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Hale Telescope inside the Palomar Observatory
Design Gift Ideas
Image by slworking2
Palomar Observatory is a privately owned astronomical observatory located in San Diego County, California (USA), 145 kilometers (90 mi) southeast of Los Angeles, California, in the Palomar Mountain Range. It is owned and operated by the California Institute of Technology (Caltech) located in Pasadena, California. Research time is granted to Caltech and its research partners, which includes the Jet Propulsion Laboratory (JPL) and Cornell University.

The observatory operates several telescopes, including the famous 200-inch Hale Telescope (5.1 m) and the 48-inch Samuel Oschin Telescope (1.2 m). In addition, other instruments and projects have been hosted at the observatory, such as the Palomar Testbed Interferometer and the historic 18-inch Schmidt telescope (0.46 m), Palomar Observatory’s first telescope, dating from 1936.

History

Hale’s vision for large telescopes and Palomar Observatory

Astronomer George Ellery Hale, whose vision created the Palomar Observatory, built the world’s largest telescope four times. He published an article in the April 1928 issue of Harper’s Magazine called "The Possibilities of Large Telescopes". This article contained Hale’s vision for building what was to become the 200-inch Palomar reflector; it was an invitation to the American public to learn about how large telescopes could help answer questions relating to the fundamental nature of the universe. Hale hoped that the American people would understand and support his project. In fact the 200-inch telescope was the most important telescope in the world from 1949 until 1992 when the Keck I telescope (at approximately 10 metres (390 in)) on Mauna Kea in Hawaii became the world’s largest.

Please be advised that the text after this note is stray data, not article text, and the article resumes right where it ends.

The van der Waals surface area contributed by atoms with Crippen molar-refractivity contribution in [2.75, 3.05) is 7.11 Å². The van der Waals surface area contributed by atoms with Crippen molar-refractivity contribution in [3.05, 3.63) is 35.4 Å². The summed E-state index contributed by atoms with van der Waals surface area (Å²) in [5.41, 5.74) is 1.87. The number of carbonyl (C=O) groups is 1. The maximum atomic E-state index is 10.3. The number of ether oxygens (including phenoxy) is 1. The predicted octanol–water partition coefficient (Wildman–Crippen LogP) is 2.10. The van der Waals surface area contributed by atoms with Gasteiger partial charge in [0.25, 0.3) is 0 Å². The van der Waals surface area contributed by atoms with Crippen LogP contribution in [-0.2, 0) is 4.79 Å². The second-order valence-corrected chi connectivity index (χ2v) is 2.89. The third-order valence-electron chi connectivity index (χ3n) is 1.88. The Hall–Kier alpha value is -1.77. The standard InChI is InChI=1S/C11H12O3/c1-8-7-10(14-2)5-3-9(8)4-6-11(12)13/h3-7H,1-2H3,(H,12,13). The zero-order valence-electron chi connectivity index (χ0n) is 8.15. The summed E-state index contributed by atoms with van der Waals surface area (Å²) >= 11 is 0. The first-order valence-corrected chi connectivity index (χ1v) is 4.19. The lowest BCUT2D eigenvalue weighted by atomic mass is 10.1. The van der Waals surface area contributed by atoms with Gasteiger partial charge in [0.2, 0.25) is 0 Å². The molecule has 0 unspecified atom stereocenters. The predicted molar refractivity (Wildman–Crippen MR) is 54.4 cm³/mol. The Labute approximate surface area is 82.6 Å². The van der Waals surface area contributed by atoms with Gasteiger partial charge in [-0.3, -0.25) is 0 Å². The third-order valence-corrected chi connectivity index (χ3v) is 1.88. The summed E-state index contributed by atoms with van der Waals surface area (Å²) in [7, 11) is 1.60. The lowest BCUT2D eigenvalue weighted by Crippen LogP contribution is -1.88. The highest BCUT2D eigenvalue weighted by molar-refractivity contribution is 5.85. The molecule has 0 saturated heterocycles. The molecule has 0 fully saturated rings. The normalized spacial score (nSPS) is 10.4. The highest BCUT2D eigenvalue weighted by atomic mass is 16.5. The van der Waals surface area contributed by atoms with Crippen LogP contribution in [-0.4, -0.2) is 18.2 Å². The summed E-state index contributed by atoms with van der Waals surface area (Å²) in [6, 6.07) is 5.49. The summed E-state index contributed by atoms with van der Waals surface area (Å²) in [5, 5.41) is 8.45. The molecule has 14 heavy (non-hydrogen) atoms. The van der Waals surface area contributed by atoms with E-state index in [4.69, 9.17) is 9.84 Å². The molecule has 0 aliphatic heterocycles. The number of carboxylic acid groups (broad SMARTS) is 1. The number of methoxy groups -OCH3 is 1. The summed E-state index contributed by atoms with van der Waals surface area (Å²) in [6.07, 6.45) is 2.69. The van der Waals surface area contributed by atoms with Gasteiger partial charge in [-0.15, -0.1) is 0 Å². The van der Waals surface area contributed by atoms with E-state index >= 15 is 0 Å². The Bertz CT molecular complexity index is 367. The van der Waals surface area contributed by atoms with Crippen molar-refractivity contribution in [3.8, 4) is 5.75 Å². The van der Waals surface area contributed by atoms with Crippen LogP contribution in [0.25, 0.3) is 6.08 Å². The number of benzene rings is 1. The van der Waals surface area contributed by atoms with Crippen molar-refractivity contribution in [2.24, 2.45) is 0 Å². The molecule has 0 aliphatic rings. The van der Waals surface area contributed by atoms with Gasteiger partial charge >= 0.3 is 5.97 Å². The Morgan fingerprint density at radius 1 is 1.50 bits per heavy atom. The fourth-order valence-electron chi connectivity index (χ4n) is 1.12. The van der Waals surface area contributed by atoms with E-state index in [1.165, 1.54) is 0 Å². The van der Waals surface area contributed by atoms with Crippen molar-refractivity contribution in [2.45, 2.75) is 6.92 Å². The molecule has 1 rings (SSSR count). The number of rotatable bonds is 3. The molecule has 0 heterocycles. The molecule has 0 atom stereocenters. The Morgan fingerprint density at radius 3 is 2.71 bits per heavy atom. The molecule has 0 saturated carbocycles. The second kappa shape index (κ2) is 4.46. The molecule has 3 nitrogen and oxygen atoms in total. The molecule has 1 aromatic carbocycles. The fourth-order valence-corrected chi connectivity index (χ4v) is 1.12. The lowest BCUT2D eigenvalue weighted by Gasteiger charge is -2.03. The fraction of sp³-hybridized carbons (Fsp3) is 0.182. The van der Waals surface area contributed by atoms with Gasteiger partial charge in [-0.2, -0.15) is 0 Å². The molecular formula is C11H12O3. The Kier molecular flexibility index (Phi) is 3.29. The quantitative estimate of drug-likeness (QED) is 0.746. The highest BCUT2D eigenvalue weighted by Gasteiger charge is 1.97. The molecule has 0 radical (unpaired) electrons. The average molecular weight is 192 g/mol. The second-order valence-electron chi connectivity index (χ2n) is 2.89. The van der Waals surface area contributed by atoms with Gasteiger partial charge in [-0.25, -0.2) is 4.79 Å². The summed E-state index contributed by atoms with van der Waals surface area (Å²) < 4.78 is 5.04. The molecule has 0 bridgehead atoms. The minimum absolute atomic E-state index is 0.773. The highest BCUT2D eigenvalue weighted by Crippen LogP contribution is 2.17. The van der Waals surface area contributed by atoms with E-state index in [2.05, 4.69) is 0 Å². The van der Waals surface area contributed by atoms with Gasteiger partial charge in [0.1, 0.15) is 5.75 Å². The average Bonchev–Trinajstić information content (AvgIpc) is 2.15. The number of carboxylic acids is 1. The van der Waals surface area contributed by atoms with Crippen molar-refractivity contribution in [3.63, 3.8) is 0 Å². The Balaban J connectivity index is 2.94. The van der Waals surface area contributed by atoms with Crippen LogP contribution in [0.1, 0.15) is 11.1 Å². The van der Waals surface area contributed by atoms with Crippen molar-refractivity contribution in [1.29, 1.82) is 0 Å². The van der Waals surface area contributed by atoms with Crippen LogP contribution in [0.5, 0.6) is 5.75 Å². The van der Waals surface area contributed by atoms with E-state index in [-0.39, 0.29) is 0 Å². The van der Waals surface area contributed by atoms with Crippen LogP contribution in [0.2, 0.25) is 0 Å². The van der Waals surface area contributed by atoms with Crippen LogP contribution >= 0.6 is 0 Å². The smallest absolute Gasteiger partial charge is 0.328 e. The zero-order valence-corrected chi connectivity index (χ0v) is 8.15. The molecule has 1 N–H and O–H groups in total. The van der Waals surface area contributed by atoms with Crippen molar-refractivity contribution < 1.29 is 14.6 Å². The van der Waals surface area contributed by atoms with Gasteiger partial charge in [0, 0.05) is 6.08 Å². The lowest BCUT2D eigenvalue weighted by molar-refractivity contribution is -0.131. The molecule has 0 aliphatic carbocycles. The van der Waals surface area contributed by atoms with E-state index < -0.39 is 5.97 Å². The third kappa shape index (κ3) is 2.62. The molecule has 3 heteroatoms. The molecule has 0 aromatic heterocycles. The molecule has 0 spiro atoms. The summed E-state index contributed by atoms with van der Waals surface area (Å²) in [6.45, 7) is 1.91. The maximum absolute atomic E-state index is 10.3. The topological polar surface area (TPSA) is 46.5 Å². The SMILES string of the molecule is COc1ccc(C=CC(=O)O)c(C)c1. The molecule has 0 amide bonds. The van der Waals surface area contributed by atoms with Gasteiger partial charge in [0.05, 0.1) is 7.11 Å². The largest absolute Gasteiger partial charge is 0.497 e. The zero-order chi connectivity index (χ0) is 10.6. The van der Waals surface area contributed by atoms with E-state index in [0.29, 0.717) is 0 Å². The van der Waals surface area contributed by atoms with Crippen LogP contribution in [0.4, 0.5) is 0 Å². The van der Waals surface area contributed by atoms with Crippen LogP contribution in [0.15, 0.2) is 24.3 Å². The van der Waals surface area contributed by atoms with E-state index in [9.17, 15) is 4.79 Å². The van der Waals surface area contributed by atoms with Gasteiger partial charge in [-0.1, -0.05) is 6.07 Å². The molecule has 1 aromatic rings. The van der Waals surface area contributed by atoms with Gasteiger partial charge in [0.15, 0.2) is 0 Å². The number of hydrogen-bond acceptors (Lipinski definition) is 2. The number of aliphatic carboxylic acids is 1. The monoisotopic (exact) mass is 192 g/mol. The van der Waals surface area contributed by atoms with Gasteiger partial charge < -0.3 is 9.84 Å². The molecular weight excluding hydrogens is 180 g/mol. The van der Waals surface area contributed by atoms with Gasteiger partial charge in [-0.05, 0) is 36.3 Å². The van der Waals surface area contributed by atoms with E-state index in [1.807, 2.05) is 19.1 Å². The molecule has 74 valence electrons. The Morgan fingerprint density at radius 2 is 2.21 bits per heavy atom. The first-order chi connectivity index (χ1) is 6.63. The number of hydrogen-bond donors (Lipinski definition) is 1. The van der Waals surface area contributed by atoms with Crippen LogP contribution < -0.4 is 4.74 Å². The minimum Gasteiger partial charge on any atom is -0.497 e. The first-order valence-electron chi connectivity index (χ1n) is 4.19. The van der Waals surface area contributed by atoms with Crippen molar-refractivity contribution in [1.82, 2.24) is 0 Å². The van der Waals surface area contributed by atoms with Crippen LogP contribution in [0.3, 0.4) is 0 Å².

Hale followed this article with a letter to the International Education Board (later absorbed into the General Education Board) of the Rockefeller Foundation dated April 28, 1928, in which he requested funding for this project. In his letter, Hale stated:
"No method of advancing science is so productive as the development of new and more powerful instruments and methods of research. A larger telescope would not only furnish the necessary gain in light space-penetration and photographic resolving power, but permit the application of ideas and devices derived chiefly from the recent fundamental advances in physics and chemistry."

Etymology

The word palomar is a Spanish term dating from the time of Spanish California that means pigeon house (in the same sense as henhouse). The name may be in reference to the large shoals of pigeons that can be seen during the spring and autumn months atop Palomar Mountain, or reminiscent of an old pigeon-raising facility built there by the Spaniards.

The Hale Telescope

The 200-inch telescope is named after astronomer George Hale. It was built by Caltech with a million grant from the Rockefeller Foundation, using a Pyrex blank manufactured by Corning Glass Works. The telescope (the largest in the world at that time) saw first light January 26, 1949 targeting NGC 2261. The American astronomer Edwin Powell Hubble, perhaps the most important observer of the 20th century, was given the honor of being the first astronomer to use the telescope.